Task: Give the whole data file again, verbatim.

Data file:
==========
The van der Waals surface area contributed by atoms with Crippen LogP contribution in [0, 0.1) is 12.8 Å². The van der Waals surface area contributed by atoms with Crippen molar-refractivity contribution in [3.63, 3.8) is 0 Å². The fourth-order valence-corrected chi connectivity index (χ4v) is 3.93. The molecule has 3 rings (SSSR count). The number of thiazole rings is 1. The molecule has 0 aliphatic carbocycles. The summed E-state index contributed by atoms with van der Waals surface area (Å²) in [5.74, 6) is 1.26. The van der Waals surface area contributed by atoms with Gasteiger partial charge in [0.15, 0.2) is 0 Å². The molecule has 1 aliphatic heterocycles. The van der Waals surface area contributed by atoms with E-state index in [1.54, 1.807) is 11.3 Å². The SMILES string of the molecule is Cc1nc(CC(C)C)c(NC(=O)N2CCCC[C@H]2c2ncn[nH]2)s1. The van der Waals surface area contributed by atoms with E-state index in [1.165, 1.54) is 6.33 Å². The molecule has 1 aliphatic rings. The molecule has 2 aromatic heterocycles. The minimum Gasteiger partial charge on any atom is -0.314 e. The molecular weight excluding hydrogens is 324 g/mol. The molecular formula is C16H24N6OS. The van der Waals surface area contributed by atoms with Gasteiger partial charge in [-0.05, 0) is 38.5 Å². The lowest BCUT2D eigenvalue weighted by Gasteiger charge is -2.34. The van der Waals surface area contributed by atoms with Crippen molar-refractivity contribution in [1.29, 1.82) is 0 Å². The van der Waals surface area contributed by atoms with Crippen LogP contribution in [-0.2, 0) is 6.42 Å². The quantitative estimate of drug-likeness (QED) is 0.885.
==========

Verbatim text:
The van der Waals surface area contributed by atoms with Crippen LogP contribution in [0, 0.1) is 12.8 Å². The van der Waals surface area contributed by atoms with Crippen molar-refractivity contribution in [3.63, 3.8) is 0 Å². The fourth-order valence-corrected chi connectivity index (χ4v) is 3.93. The molecule has 3 rings (SSSR count). The number of thiazole rings is 1. The molecule has 0 aliphatic carbocycles. The summed E-state index contributed by atoms with van der Waals surface area (Å²) in [5.74, 6) is 1.26. The van der Waals surface area contributed by atoms with Gasteiger partial charge in [0.15, 0.2) is 0 Å². The molecule has 1 aliphatic heterocycles. The van der Waals surface area contributed by atoms with E-state index in [1.54, 1.807) is 11.3 Å². The SMILES string of the molecule is Cc1nc(CC(C)C)c(NC(=O)N2CCCC[C@H]2c2ncn[nH]2)s1. The van der Waals surface area contributed by atoms with E-state index in [1.165, 1.54) is 6.33 Å². The molecule has 1 aliphatic rings. The molecule has 2 aromatic heterocycles. The minimum Gasteiger partial charge on any atom is -0.314 e. The molecular weight excluding hydrogens is 324 g/mol. The molecular formula is C16H24N6OS. The van der Waals surface area contributed by atoms with Gasteiger partial charge in [-0.05, 0) is 38.5 Å². The lowest BCUT2D eigenvalue weighted by Gasteiger charge is -2.34. The van der Waals surface area contributed by atoms with Crippen molar-refractivity contribution in [1.29, 1.82) is 0 Å². The van der Waals surface area contributed by atoms with Crippen LogP contribution in [-0.2, 0) is 6.42 Å². The quantitative estimate of drug-likeness (QED) is 0.885.